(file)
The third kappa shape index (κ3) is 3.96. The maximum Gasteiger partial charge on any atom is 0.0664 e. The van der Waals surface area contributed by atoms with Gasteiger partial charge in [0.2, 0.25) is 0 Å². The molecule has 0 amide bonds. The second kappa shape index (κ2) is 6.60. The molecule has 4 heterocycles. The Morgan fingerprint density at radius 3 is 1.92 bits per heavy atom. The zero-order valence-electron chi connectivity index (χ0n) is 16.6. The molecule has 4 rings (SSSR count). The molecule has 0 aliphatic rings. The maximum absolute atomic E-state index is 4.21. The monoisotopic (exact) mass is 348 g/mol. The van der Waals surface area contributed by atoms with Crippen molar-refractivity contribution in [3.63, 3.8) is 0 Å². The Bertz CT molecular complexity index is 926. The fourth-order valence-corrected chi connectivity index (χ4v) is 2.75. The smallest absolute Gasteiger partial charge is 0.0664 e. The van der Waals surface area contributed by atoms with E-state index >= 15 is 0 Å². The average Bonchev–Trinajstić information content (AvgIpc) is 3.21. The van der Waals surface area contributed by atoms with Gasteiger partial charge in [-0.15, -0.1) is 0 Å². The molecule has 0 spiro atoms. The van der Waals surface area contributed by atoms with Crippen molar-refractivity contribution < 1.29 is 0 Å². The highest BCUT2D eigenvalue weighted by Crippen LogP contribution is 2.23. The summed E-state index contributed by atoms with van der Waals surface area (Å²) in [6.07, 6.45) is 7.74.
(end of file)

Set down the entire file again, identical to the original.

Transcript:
The third kappa shape index (κ3) is 3.96. The maximum Gasteiger partial charge on any atom is 0.0664 e. The van der Waals surface area contributed by atoms with Gasteiger partial charge in [0.2, 0.25) is 0 Å². The molecule has 0 amide bonds. The second kappa shape index (κ2) is 6.60. The molecule has 4 heterocycles. The Morgan fingerprint density at radius 3 is 1.92 bits per heavy atom. The zero-order valence-electron chi connectivity index (χ0n) is 16.6. The molecule has 4 rings (SSSR count). The molecule has 0 aliphatic rings. The maximum absolute atomic E-state index is 4.21. The monoisotopic (exact) mass is 348 g/mol. The van der Waals surface area contributed by atoms with Crippen molar-refractivity contribution in [3.63, 3.8) is 0 Å². The Bertz CT molecular complexity index is 926. The fourth-order valence-corrected chi connectivity index (χ4v) is 2.75. The smallest absolute Gasteiger partial charge is 0.0664 e. The van der Waals surface area contributed by atoms with E-state index >= 15 is 0 Å². The average Bonchev–Trinajstić information content (AvgIpc) is 3.21. The van der Waals surface area contributed by atoms with Gasteiger partial charge in [-0.15, -0.1) is 0 Å². The molecule has 0 spiro atoms. The van der Waals surface area contributed by atoms with Crippen molar-refractivity contribution < 1.29 is 0 Å². The highest BCUT2D eigenvalue weighted by Crippen LogP contribution is 2.23. The summed E-state index contributed by atoms with van der Waals surface area (Å²) in [6.07, 6.45) is 7.74.